The SAP role-based authorization model (RBAC) is approaching its limits as access rules increase in complexity. A “role-explosion” has been generated by one-off role derivations-adding uncertainty and overhead to role management. And it takes unsalable customizations to implement access controls beyond a user’s position, down to a field-value level.
The core component of SAP ERP (SAP ECC) and S/4HANA leverages static positions for access control. In a dynamic workplace, these positions have reached their limits because static positions do not exploit contextual attributes. Furthermore, static roles remain unchanged as users travel across the organization, shifting their scope of work. Unless continuously provisioned, static positions can get obsolete easily, leaving an organization exposed to potential danger.
Businesses need to sync data governance and business policies. The access management can be handled dynamically by expanding existing static roles with attribute-based controls. Furthermore, access considered risky (based only on the context) may be limited.
SAP Access Management: Key Challenges
Some of the crucial challenges are as follows:
Static Role-Based Policy
Role-Based Access Controls (RBAC) divide users into broad categories known as roles or permission lists. Restricted to these static categories, RBAC cannot use dynamic information to authorize access, such as project ID, company code, IP address, location, type of device, and more. RBAC alone does not provide the optimum safety standard for highly sensitive transactions and data.
Over time, SAP applications get crowded with roles and permission lists in thousands, a phenomenon known as role explosion. It takes constant diligence to maintain these lists, and keeping them updated can easily become one of the most time-consuming jobs. It may become a possible source of breaches of security as well.
Custom Role Development: Creating Friction
There are situations where custom development is needed to add constraints on access control based on complex attributes such as IP address, location, nationality, business unit, and affiliation to the project. These customizations, however, generate user friction to accommodate even minor variations between static rights and dynamic ones.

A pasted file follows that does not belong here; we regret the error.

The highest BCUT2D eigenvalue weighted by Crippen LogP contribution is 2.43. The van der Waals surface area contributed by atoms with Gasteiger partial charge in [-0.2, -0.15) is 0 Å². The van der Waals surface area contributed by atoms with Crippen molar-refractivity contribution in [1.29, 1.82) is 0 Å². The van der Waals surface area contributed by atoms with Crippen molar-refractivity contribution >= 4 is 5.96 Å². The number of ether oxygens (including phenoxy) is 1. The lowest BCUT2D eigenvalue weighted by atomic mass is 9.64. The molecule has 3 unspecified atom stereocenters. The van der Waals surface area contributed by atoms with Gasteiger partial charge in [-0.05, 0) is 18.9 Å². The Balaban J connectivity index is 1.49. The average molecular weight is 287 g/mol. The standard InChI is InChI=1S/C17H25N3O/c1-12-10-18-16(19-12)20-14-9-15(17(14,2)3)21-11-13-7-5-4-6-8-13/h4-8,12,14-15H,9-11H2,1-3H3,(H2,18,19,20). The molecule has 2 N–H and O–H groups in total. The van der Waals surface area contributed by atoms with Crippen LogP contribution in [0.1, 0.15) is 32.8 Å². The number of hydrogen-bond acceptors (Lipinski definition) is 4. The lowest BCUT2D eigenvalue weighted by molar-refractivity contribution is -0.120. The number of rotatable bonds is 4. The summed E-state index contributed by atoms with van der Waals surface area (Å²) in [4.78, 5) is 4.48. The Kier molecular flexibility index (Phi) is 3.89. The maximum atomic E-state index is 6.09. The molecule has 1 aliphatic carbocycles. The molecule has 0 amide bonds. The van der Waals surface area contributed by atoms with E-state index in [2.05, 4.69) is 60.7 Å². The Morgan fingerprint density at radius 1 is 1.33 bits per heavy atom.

Some of the measures that organizations can implement to counter the above-described challenges are as follows:
Attribute-Based Access Controls
A data-centric security and compliance approach is the ideal way. A data-centered security model enables you to match your business needs with security policies and restrict sensitive data and transaction visibility. Your core SAP ERP data and transactions are a great starting point to add access controls based on attributes and tracking and analytics of user behavior, so you have more insight into who is accessing your data and potentially modifying it.
Transaction Policies and Granular Access
By using granular access controls to reinforce field and transaction-level protection, customers may reduce the amount of reasonable risk. By imposing limits on who can access an application, where, when, how they can have access to it, and what they can do with it, you can block malicious behavior in real-time and control privileges that are granted.
Extending SAP GRC Policies for Access Control
Expanding current access control policies for customers using SAP GRC and boost reporting capabilities is needed. For this, organizations need to leverage what they have already deployed secure themselves.
Data-Centric Policies on Security
If the context is suspicious, you need to limit access to confidential data and transactions. For example, such a context could be user attributes, data attributes, type of activity, IP address, location of the user, time of day, amount of money transacted, number of transactions, patterns in user activity, and segregation of duties.
Data Masking & Redaction
With available data security solutions, companies can choose to block, mask, or redirect access to sensitive data fields using a single policy. Data masking prevents exposure of confidential data; it allows users, with expressed intent, to view data. Thus, regulatory compliance management is strengthened by reducing unwanted exposure of PII and other sensitive data.